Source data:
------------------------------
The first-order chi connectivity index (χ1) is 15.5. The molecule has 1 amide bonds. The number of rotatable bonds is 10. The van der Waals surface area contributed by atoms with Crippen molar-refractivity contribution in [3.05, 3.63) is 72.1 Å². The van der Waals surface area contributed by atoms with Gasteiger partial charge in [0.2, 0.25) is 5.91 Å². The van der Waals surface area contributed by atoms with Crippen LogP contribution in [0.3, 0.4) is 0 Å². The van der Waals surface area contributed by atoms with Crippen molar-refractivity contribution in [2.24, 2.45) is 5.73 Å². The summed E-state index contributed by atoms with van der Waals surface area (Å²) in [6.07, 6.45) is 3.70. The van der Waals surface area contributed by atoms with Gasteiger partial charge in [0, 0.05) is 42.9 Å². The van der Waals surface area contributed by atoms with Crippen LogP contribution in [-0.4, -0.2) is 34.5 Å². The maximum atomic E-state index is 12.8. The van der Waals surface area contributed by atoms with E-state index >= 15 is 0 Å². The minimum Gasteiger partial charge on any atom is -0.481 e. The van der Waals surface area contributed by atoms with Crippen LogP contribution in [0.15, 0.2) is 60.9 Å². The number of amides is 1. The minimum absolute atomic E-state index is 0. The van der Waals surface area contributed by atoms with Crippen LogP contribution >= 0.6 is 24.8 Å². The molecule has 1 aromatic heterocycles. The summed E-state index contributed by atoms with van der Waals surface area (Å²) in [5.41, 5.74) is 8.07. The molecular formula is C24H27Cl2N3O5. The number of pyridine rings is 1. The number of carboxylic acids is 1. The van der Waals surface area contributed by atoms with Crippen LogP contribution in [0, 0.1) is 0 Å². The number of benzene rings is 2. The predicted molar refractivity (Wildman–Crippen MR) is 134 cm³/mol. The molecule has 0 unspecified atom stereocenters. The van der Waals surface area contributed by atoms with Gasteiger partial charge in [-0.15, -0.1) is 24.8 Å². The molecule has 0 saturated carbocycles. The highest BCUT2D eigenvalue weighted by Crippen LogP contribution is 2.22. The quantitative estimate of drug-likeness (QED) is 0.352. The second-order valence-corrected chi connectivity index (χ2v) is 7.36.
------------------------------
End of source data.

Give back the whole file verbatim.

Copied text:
The first-order chi connectivity index (χ1) is 15.5. The molecule has 1 amide bonds. The number of rotatable bonds is 10. The van der Waals surface area contributed by atoms with Crippen molar-refractivity contribution in [3.05, 3.63) is 72.1 Å². The van der Waals surface area contributed by atoms with Gasteiger partial charge in [0.2, 0.25) is 5.91 Å². The van der Waals surface area contributed by atoms with Crippen LogP contribution in [0.3, 0.4) is 0 Å². The van der Waals surface area contributed by atoms with Crippen molar-refractivity contribution in [2.24, 2.45) is 5.73 Å². The summed E-state index contributed by atoms with van der Waals surface area (Å²) in [6.07, 6.45) is 3.70. The van der Waals surface area contributed by atoms with Gasteiger partial charge in [0, 0.05) is 42.9 Å². The van der Waals surface area contributed by atoms with Crippen LogP contribution in [-0.4, -0.2) is 34.5 Å². The maximum atomic E-state index is 12.8. The van der Waals surface area contributed by atoms with E-state index >= 15 is 0 Å². The minimum Gasteiger partial charge on any atom is -0.481 e. The van der Waals surface area contributed by atoms with Crippen LogP contribution in [0.15, 0.2) is 60.9 Å². The number of amides is 1. The minimum absolute atomic E-state index is 0. The van der Waals surface area contributed by atoms with Crippen LogP contribution >= 0.6 is 24.8 Å². The molecule has 1 aromatic heterocycles. The summed E-state index contributed by atoms with van der Waals surface area (Å²) in [5.41, 5.74) is 8.07. The molecular formula is C24H27Cl2N3O5. The number of pyridine rings is 1. The number of carboxylic acids is 1. The van der Waals surface area contributed by atoms with Crippen LogP contribution in [0, 0.1) is 0 Å². The number of benzene rings is 2. The predicted molar refractivity (Wildman–Crippen MR) is 134 cm³/mol. The molecule has 0 unspecified atom stereocenters. The van der Waals surface area contributed by atoms with Gasteiger partial charge in [-0.15, -0.1) is 24.8 Å². The molecule has 0 saturated carbocycles. The highest BCUT2D eigenvalue weighted by Crippen LogP contribution is 2.22. The quantitative estimate of drug-likeness (QED) is 0.352. The second-order valence-corrected chi connectivity index (χ2v) is 7.36.